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Author Topic: 3.139MHz USB Japanese chat  (Read 947 times)

Offline Looking-Glass

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3.139MHz USB Japanese chat
« on: March 17, 2018, 2110 UTC »
Came across two Japanese men chatting away for well over an hour on 3.139MHz USB this morning at 1820z onwards. Conversation went for nearly 90 minutes.

They are not in Japan as the signals were around 5X9 peaking plus 20dB over at times.  Audio quality sounded like base station operation and not fishing trawlers.  One had a 30 second "beep" tone on his transmission, like in the old days of timed radio telephone calls.

Japan conducts many aid projects in the Pacific Islands, also logging projects in the Solomon Islands and Papua New Guinea, so I tend to think they are in the South Pacific region as signals from Asia were very poor this morning.

If any one has ideas on this mystery logging, would be appreciated. :)   

PS:  This pair seem to be active every morning at the same time, checked back last two mornings and they were there chatting away.  Also heard at 1120z so suggests this is a common meeting frequency?
« Last Edit: March 26, 2018, 0813 UTC by Looking-Glass »
Hermitage Flat, NSW.

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Yaesu FT-2000D, ICOM IC-736 HF/50MHz, ICOM IC R75 & Tecsun S-2000 to 450 feet of wire, and a multi band vertical of dubious reliability.

Offline R4002

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Re: 3.139MHz USB Japanese chat
« Reply #1 on: March 31, 2018, 1714 UTC »
I do recall your excellent research regarding the missionary HF nets in your part of the world, 3139 kHz is another great catch.  Does anybody on this board speak Japanese?  Would be a nice catch if you could get a recording and a translation.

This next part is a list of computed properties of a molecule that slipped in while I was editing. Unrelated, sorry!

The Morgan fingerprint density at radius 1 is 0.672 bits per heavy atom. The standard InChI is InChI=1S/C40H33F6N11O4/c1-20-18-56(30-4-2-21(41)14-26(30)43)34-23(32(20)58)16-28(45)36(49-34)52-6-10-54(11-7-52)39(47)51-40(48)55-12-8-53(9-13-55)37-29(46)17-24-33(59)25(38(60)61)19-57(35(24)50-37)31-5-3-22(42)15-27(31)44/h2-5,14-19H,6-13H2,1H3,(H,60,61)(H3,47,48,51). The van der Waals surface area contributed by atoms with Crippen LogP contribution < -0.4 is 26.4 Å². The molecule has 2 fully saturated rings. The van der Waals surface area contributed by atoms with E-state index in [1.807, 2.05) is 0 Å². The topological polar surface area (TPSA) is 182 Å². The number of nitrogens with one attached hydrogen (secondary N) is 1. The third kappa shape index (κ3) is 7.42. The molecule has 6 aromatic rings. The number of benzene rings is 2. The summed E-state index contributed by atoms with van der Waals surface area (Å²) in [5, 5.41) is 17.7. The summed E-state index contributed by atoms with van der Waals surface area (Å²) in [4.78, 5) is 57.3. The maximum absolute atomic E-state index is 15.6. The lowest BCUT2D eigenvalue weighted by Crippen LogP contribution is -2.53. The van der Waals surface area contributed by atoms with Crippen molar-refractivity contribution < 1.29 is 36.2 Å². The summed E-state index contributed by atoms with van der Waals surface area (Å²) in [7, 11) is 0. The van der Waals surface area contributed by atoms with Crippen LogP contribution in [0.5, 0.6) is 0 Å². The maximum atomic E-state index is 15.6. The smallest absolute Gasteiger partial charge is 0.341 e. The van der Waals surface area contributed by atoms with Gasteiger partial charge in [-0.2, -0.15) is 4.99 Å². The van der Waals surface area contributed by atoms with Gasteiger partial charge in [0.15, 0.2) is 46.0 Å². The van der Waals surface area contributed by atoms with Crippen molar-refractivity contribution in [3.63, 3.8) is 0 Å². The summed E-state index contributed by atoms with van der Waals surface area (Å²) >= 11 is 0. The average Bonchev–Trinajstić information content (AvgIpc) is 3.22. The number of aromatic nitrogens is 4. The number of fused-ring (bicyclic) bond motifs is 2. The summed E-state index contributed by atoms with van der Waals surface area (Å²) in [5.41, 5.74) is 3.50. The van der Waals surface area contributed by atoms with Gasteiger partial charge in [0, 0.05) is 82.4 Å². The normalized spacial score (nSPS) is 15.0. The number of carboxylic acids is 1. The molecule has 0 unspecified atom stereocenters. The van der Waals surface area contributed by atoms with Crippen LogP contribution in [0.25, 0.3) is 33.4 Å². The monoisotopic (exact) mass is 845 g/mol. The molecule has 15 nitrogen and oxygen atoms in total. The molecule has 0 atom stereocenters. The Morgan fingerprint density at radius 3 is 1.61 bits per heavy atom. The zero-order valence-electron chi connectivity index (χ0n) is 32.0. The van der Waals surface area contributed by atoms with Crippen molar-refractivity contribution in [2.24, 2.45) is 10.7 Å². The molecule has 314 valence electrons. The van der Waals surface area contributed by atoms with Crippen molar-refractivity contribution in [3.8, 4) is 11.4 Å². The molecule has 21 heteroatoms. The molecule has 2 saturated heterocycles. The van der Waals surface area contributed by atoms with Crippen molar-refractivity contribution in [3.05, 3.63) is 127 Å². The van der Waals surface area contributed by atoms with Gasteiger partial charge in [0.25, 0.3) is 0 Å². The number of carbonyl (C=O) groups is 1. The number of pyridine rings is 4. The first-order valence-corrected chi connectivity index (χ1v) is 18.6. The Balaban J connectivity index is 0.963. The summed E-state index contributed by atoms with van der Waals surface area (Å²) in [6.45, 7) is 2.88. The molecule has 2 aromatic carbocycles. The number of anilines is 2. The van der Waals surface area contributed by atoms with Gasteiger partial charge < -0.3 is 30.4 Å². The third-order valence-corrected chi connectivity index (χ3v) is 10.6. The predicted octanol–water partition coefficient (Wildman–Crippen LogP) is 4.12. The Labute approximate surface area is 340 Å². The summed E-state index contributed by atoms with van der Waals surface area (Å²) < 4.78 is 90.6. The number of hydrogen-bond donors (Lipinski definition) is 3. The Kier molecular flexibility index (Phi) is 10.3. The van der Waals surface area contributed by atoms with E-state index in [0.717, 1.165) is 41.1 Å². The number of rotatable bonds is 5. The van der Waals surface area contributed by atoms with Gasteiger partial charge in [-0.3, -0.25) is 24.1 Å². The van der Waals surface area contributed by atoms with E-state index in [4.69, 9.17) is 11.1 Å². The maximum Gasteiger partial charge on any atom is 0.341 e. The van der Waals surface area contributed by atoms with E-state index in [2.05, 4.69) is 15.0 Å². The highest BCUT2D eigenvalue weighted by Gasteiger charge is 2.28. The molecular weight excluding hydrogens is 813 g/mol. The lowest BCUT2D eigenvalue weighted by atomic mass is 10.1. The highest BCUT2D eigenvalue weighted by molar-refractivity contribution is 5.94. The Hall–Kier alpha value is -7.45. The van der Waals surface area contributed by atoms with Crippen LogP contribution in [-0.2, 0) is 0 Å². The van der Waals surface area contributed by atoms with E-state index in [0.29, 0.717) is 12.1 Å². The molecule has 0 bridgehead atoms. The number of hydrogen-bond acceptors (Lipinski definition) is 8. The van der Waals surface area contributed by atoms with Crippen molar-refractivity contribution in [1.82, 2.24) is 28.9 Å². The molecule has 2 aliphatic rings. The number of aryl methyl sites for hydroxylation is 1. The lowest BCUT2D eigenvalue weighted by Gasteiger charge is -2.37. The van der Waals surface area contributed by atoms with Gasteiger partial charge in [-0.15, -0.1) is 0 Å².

A cursory Googling comes up with very little on 3139 kHz / 3.139 MHz.  It lies in the upper portion of the 2850 kHz to 3150 kHz aeronautical band, which is often home to weird fixed/mobile and military [and unlicensed] stuff...[at least in the Americas, I'm sure in your part of the world its similar].

The Japanese table of frequency allocation lists 2850 kHz to 3025 kHz as AERONAUTICAL MOBILE (on route) and 3025 kHz to 3155 kHz as AERONAUTICAL MOBILE (off route) which doesn't help much.  3155 kHz to 3400 kHz is FIXED/MOBILE EXCEPT AERONAUTICAL MOBILE which seems to fit better with what you're describing. Considering the strong signals and 30 second timer beep, its likely not just some guys with 100 watt ham radios talking out of band. 
« Last Edit: March 31, 2018, 1715 UTC by R4002 »
U.S. East Coast, various HF/VHF/UHF radios/scanners/receivers

Offline Looking-Glass